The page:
Photo by Brendan Hoffman/Getty Images(WASHINGTON) -- Private emails tied to the "Fast and Furious" scandal reveal Attorney General Eric Holder fiercely attacking his critics, saying the Republican lawmaker leading a congressional probe into the matter just wanted to "cripple" a law enforcement agency and "suck up to the gun lobby."At the time, the chairman of the House Oversight and Government Reform Committee, Rep. Darrell Issa, R-Calif., was raising alarms over the Bureau of Alcohol, Tobacco, Firearms and Explosives investigation in Arizona that put guns into the hands of criminals in Mexico, two of which ended up at the murder scene of a U.S. Border Patrol agent.As Issa was looking to bring more witnesses before his committee to testify in April 2011, Holder's chief of staff warned the attorney general in an email that the matter "keeps escalating.""Issa and his idiot cronies never gave a damn about this when all that was happening was that thousands of Mexicans were being killed with guns from our country," Holder shot back in an email. "All they want to do -- in reality -- is cripple ATF and suck up to the gun lobby. Politics at its worst."That email was just one of more than 64,000 pages turned over to lawyers within the House on Tuesday -- just hours before polls across the country close in a hotly contested battle between Republicans and Democrats for control of the Senate.The Election Day dump of documents came after a lengthy court fight over whether the Justice Department must turn over certain documents detailing the department's response to media reports uncovering "Fast and Furious." Over the summer, a federal judge refused to let the department withhold those documents.Among other documents turned over Tuesday was an email offering the first contemporaneous evidence that Holder knew nothing about the ill-fated gunrunning probe while it was under way.Memos briefly describing "Fast and Furious" had been sent to Holder's office at the time, and Justice officials have long accused Republicans of leaking those memos to the media in an attempt to tie him to the botched investigation.But when news reports mentioning those memos were forwarded to Holder in late 2011, he privately responded to colleagues by saying, "I didn't read them. I rarely do."Nevertheless, many of the documents released contain redactions, and Issa and other Republicans believe they contain pieces of information "that embarrass or otherwise implicate senior Obama administration officials" in a cover-up, Issa told ABC News."I am deeply concerned that some redactions to these documents may still be inappropriate," Issa wrote in a statement, adding that the production of the documents was "a victory for the legislative branch, a victory for transparency, and a victory for efforts to check Executive Branch power."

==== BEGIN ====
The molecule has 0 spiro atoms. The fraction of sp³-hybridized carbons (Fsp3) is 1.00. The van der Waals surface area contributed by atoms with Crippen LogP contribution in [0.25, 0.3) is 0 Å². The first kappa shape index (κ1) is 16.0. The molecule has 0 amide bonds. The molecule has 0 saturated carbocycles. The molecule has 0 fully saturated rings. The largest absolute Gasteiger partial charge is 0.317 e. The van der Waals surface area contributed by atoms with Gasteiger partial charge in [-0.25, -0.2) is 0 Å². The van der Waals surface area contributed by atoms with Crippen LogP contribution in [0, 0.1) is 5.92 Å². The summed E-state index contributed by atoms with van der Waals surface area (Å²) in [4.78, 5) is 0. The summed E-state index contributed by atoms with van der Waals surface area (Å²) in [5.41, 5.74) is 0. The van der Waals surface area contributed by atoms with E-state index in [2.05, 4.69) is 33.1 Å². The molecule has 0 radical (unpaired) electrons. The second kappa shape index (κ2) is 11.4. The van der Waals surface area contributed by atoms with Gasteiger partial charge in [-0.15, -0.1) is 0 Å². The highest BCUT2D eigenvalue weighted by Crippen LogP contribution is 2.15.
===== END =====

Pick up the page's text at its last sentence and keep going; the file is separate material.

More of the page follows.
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OSHA Cites Circus for Hair-Hanging Stunt Gone Wrong

OSHA Cites Circus for Hair-Hanging Stunt Gone Wrong